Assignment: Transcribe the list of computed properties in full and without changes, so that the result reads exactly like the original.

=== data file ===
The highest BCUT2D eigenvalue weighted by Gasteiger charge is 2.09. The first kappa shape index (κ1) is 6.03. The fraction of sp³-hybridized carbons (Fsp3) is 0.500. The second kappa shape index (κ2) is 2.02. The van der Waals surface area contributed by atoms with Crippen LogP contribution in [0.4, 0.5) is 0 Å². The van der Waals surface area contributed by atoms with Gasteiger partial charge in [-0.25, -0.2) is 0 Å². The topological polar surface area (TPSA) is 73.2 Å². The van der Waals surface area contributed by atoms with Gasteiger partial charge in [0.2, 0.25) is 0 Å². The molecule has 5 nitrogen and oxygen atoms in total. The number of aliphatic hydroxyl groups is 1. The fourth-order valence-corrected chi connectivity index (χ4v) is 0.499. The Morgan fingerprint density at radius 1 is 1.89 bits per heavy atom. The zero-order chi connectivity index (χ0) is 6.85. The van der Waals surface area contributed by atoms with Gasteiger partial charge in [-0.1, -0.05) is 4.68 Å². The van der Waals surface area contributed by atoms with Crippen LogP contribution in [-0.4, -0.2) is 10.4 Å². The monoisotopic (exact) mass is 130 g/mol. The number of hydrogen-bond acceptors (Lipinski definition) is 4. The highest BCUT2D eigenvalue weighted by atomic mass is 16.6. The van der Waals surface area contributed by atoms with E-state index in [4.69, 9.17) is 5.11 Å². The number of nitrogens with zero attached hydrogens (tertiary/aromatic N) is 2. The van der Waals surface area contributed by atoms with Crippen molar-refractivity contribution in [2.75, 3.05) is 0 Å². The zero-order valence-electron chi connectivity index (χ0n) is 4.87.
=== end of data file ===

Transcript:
The highest BCUT2D eigenvalue weighted by Gasteiger charge is 2.09. The first kappa shape index (κ1) is 6.03. The fraction of sp³-hybridized carbons (Fsp3) is 0.500. The second kappa shape index (κ2) is 2.02. The van der Waals surface area contributed by atoms with Crippen LogP contribution in [0.4, 0.5) is 0 Å². The van der Waals surface area contributed by atoms with Gasteiger partial charge in [-0.25, -0.2) is 0 Å². The topological polar surface area (TPSA) is 73.2 Å². The van der Waals surface area contributed by atoms with Gasteiger partial charge in [0.2, 0.25) is 0 Å². The molecule has 5 nitrogen and oxygen atoms in total. The number of aliphatic hydroxyl groups is 1. The fourth-order valence-corrected chi connectivity index (χ4v) is 0.499. The Morgan fingerprint density at radius 1 is 1.89 bits per heavy atom. The zero-order chi connectivity index (χ0) is 6.85. The van der Waals surface area contributed by atoms with Gasteiger partial charge in [-0.1, -0.05) is 4.68 Å². The van der Waals surface area contributed by atoms with Crippen LogP contribution in [-0.4, -0.2) is 10.4 Å². The monoisotopic (exact) mass is 130 g/mol. The number of hydrogen-bond acceptors (Lipinski definition) is 4. The highest BCUT2D eigenvalue weighted by atomic mass is 16.6. The van der Waals surface area contributed by atoms with E-state index in [4.69, 9.17) is 5.11 Å². The number of nitrogens with zero attached hydrogens (tertiary/aromatic N) is 2. The van der Waals surface area contributed by atoms with Crippen molar-refractivity contribution in [2.75, 3.05) is 0 Å². The zero-order valence-electron chi connectivity index (χ0n) is 4.87.